A thrush is any one of a group of songbirds that live in many parts of the world. Robins, bluebirds, and wheatears are all thrushes.
Thrushes live in wooded areas and spend much time on the ground. They usually fly to warmer countries as winter comes closer.
The largest and best-known North American thrush—except for the American robin—is the wood thrush. The wood thrush has reddish-brown upper parts and a spotted white breast and sides. This bird nests in the eastern United States and southeastern Canada, and it winters in Central America. The wood thrush builds its nest 5 to 20 feet (1.5 to 6 meters) up in a bush or tree.
Other common North American thrushes are the veery, the hermit thrush, the varied thrush, and Swainson’s thrush.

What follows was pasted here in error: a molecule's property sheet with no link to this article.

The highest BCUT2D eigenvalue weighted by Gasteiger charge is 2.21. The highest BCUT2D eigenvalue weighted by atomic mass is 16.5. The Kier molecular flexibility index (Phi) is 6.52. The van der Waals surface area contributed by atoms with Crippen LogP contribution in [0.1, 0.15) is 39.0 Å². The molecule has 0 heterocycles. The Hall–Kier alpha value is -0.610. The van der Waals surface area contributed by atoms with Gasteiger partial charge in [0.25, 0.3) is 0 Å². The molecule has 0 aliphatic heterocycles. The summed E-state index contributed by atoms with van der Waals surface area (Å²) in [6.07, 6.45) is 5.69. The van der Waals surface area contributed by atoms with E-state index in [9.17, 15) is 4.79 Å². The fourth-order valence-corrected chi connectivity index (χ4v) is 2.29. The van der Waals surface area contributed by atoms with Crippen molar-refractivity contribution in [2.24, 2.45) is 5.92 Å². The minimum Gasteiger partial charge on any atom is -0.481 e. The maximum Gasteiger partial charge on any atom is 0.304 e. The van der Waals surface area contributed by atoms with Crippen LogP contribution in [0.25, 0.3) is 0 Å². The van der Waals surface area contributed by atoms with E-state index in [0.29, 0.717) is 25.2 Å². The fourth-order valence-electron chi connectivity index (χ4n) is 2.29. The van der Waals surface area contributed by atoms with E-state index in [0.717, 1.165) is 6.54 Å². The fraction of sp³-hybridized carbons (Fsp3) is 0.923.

As with so many other birds, males sing to stake out their breeding territory. They fly around the territory and sing from different locations to let other wood thrushes know what area they claim as their own.
The destruction and fragmentation of forests are major factors in the species’ decline. Partners in Flight placed this thrush on its Yellow Watch List of declining birds, noting a 60-percent drop in population between 1970 and 2014.